Sydney Camellia Gardens wins International Award


Sutherland Shire’s beautiful E. G. Waterhouse National Camellia Gardens has been awarded the prestigious International Camellia Garden of Excellence Award, becoming one of forty such gardens in the world to receive the accolade. The award, announced by the International Camellia Society, was made in mid-March at a ceremony at historic Soutomaior Castle near Pontevedra, Galicia, Spain. It is the first such garden in Sydney and New South Wales, and now joins the Royal Botanic Gardens in Melbourne, Stangate House in the Adelaide Hills and Araluen Botanic Park south of Perth among Australian gardens that hold the award.


Camellia Gardens’ Foundation Stone Plaque (left); Camellia sasanqua ‘Weroona’ originally raised by Professor Waterhouse (right).


Historic Soutomaior Castle near Pontevedra in Spain

Containing in excess of 400 camellia species and cultivars, the E. G. Waterhouse National Camellia Gardens, located at President Avenue Caringbah was named after the late Professor E. G. Waterhouse OBE CMG, at the time one of the world’s greatest authorities on camellias. His home at Eryldene in Gordon is celebrating its centenary this year. The Camellia Gardens at Caringbah, occupying 2.1 hectares, was opened by Lady Cutler in July 1970 as part of the Captain Cook Bicentenary Celebrations.


Popular Wedding Walk at the Camellia Gardens

Two features of the Camellia Garden’s successful application are worth special note. A photographic tour of the Camellia Gardens’ collection of rare camellia flowers will be launched online later this year. Another significant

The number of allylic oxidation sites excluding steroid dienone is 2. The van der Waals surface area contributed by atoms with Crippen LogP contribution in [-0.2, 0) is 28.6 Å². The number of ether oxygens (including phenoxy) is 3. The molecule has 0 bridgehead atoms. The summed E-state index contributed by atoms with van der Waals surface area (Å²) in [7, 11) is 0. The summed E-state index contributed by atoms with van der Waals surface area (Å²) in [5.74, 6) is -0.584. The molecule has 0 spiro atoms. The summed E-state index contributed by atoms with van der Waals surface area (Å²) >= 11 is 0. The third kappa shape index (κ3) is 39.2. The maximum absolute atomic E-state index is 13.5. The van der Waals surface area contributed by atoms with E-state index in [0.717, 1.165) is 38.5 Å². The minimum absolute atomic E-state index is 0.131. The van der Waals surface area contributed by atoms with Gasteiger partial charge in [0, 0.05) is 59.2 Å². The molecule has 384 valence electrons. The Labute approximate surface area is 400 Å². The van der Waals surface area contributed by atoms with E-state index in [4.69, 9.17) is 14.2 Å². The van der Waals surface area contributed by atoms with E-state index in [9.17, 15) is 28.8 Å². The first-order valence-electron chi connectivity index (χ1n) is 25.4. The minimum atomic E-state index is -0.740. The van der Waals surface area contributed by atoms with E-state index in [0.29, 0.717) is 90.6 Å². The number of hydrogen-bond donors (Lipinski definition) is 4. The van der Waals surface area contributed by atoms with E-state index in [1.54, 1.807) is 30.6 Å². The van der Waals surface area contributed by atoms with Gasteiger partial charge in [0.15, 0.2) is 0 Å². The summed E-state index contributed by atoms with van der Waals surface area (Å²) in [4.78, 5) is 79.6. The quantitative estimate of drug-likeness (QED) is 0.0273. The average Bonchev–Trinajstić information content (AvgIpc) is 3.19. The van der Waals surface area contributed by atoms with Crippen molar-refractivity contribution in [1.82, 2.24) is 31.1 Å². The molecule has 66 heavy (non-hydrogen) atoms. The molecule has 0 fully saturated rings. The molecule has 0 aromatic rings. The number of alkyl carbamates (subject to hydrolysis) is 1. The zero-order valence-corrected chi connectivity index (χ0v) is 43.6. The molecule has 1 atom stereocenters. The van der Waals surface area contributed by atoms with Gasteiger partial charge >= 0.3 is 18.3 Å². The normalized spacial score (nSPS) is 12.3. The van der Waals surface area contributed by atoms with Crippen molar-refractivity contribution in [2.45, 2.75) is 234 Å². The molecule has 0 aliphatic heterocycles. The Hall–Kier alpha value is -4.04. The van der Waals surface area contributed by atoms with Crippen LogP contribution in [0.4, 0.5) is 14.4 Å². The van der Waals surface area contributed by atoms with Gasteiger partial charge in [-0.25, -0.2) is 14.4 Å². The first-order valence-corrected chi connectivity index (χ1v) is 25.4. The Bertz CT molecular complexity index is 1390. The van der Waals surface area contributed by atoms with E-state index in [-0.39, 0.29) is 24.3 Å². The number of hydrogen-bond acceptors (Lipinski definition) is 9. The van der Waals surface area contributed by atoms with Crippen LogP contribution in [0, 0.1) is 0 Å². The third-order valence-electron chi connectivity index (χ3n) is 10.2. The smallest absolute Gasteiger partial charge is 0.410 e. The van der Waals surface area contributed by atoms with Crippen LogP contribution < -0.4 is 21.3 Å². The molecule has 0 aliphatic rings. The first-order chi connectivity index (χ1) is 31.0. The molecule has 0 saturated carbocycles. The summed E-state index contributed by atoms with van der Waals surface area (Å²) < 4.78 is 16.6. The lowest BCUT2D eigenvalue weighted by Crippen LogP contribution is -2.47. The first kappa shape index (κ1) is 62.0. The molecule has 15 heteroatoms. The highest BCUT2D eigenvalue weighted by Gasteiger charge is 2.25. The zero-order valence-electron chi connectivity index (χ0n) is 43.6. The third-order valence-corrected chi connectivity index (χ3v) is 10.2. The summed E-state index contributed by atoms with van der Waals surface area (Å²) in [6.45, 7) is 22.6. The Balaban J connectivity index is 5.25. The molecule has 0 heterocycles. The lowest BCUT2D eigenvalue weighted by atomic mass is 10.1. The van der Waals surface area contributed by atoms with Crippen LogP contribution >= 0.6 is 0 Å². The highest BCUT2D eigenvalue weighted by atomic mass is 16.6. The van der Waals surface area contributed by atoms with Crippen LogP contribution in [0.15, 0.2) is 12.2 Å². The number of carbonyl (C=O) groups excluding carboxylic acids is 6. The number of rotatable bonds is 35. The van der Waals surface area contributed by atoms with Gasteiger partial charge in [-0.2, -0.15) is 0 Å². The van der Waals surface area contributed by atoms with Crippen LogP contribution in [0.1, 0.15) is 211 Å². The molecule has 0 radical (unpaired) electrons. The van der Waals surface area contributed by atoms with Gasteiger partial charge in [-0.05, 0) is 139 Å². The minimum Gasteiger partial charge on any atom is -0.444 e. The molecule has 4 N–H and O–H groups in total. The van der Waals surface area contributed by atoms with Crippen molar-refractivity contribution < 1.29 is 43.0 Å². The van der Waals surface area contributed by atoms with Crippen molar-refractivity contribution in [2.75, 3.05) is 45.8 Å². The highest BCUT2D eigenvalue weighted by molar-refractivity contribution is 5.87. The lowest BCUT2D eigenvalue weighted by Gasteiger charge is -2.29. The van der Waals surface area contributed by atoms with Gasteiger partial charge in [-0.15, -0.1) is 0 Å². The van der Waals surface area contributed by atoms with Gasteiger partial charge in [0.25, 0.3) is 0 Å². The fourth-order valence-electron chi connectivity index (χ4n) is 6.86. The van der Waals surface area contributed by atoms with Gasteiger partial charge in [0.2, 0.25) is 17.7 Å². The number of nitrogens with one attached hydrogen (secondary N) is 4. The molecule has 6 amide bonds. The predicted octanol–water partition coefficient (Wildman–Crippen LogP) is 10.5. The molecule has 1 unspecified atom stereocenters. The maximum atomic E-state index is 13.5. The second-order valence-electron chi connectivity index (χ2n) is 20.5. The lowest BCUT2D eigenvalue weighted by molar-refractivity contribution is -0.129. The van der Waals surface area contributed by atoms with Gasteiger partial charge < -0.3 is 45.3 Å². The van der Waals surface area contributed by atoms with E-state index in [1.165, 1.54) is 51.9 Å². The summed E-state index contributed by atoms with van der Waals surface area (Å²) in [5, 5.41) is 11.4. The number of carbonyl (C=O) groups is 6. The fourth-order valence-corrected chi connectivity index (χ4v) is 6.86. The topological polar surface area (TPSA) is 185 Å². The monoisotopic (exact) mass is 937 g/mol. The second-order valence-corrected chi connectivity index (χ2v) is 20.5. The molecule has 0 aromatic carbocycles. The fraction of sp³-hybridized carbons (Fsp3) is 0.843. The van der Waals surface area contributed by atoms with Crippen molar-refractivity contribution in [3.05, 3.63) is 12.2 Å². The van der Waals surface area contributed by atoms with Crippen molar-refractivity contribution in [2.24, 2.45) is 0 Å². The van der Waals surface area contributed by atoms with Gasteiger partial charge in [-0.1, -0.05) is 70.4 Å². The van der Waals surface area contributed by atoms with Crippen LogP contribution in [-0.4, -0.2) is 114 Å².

project of the Garden undertaken together with Glenorie Nursery Camellias-R-Us has been the Camellia Ark Project which aims to conserve for Australia its rarest camellias, given the restrictions now on importation of camellia cuttings. These camellias include some of the horticultural treasures of China and Japan including Camellia reticulata ‘Tongzimian’ the fabled flower god of Western China and the wonderful Higo camellias of the Samurai from southern Japan.


Some Some of the treasures being preserved for Australia: Camellia reticulata ‘Tongzimian’(upper left) and animist shrine to Tongzimian at Mt Zixi, Yunnan, China. (upper right); Magnificent Samurai Higo camellias from Japan, Camellia japonica “Mikuni-No-Homari’ (lower left) and Camellia japonica ‘ Hiodoshi’ (lower right).

Further enquiries: Dr Stephen Utick, Director for Australia (2013-2015), International Camellia Society, email:, mobile: 0421972287. Kathryn Lord, Manager Communications and Events, Sutherland Shire Council, email:, mobile: 0422008328.


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